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Indianapolis Theft Lawyer

When you or a family member is charged with theft, the resulting stress and anxiety can be devastating. A reputable Indianapolis theft lawyer like Sean Hessler can defend your rights in a theft case.

A conviction for a theft offense can affect the rest of your life. When you’re convicted of a theft charge in Indiana, the potential consequences you face may include:

  • A jail or prison sentence
  • Thousands of dollars in fines
  • A permanent criminal record that may prevent you from getting a job or renting an apartment
  • If you have a professional license to teach or practice medicine, law, nursing, or another profession requiring a license, your license may be suspended or revoked, or your application for a professional license may be denied
  • If you’re not an American citizen, your application for an immigration visa, green card, or citizenship may be denied, and you may be deported to your home country

However, with the help of an experienced Indianapolis theft lawyer, a theft charge doesn’t have to ruin your life. You may have options for defending the charge and getting it dismissed, or your lawyer may be able to work with prosecutors and the judge in your case to get your charge or your penalties reduced. A skilled theft defense lawyer who knows the local courts can help you get the best possible outcome for your case and move on with your life after your theft charge.

Indiana Theft Charges

Many states classify theft charges based on the value of the money or property allegedly stolen. This classification influences the offense’s severity and potential penalties if convicted. For instance, Indiana theft law reserves felony grand larceny charges when the property or money involved is worth more than $750.

Theft Overiew

The crime of theft involves taking control of another person’s property with the intention to deprive the owner of the property’s use or value. The property could include money or personal property such as someone’s laptop or jewelry, and theft could involve anything from simple shoplifting to stealing millions of dollars. Whether theft is a misdemeanor or felony depends on the fair market value of the items alleged to have been stolen, and whether the offense was committed before or after July 1, 2014.

If the offense was committed before July 1, 2014, the possible penalties include:

  • Less than $100,000 — If the value of the stolen money or property is less than $100,000, theft is a Class D felony. If convicted, the possible sentence includes 6 months to 3 years of incarceration and a fine of up to $10,000.
  • $100,000 or more — If the value of the stolen money or property is $100,000 or more, theft is a Class C felony punishable by 2 to 8 years in prison and a fine of up to $10,000.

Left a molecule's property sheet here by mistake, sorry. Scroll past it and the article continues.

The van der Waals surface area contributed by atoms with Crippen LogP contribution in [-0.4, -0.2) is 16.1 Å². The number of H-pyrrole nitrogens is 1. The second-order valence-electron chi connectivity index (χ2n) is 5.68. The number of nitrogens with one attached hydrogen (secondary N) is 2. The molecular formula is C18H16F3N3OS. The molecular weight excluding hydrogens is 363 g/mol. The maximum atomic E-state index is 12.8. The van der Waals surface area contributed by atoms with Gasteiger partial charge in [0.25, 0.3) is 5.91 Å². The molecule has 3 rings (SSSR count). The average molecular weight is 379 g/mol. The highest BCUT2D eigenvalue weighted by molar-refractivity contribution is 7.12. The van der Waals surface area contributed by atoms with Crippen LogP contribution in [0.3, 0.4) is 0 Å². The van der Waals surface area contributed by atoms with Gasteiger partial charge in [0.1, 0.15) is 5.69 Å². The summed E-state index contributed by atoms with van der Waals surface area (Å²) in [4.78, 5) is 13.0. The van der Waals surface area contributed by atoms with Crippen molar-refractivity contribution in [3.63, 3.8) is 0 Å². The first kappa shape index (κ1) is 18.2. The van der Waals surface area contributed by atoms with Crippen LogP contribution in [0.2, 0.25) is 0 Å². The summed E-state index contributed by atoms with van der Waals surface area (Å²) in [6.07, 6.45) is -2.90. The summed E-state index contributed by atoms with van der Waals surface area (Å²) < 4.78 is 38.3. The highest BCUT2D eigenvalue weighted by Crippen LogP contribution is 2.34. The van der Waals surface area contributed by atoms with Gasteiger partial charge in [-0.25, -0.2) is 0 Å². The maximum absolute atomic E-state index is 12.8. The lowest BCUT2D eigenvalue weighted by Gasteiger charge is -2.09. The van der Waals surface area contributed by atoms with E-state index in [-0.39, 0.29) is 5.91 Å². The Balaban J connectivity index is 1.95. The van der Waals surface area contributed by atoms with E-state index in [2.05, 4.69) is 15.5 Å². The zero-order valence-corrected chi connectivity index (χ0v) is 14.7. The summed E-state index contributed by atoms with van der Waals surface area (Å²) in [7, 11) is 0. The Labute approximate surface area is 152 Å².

If the offense was committed after July 1, 2014, the possible penalties include:

  • Less than $750 — If the value of the stolen money or property is less than $750, theft is a Class A misdemeanor punishable by up to 1 year in jail and a fine of up to $5,000.
  • $750 to $49,999 — If the value of the stolen money or property is $750 to $49,999, theft is a Level 6 felony punishable by 6 months to 2 ½ years of incarceration and a fine of up to $10,000.
  • $50,000 or more — If the value of the stolen money or property is $50,000 or more, theft is a Level 5 felony punishable by 1 to 6 years in prison and a fine of up to $10,000.

For purposes of determining the value of the stolen items, prosecutors are allowed to charge multiple thefts committed in a single episode as a single count.

For offenses committed after July 1, 2014, a second or subsequent unrelated conviction for theft or conversion is a Level 6 felony 6 months to 2 ½ years of incarceration and a fine of up to $10,000.

Receiving Stolen Property

When you are suspected of knowingly or intentionally receiving, retaining, or disposing of property that was stolen from another person, you may be charged with the crime of receiving stolen property. If you’re convicted, the penalties vary depending on the fair market value of the property, and when the offense was committed.

If the offense was committed before July 1, 2014, the possible penalties include:

  • Less than $100,000 — If the value of the stolen money or property is less than $100,000, receiving stolen property is a Class D felony. If convicted, the possible sentence includes 6 months to 3 years of incarceration and a fine of up to $10,000.
  • $100,000 or more — If the value of the stolen money or property is $100,000 or more, receiving stolen property is a Class C felony punishable by 2 to 8 years in prison and a fine of up to $10,000.

If the offense was committed after July 1, 2014, “receiving stolen property” is included in the definition of theft and is no longer a separate offense. The possible penalties include: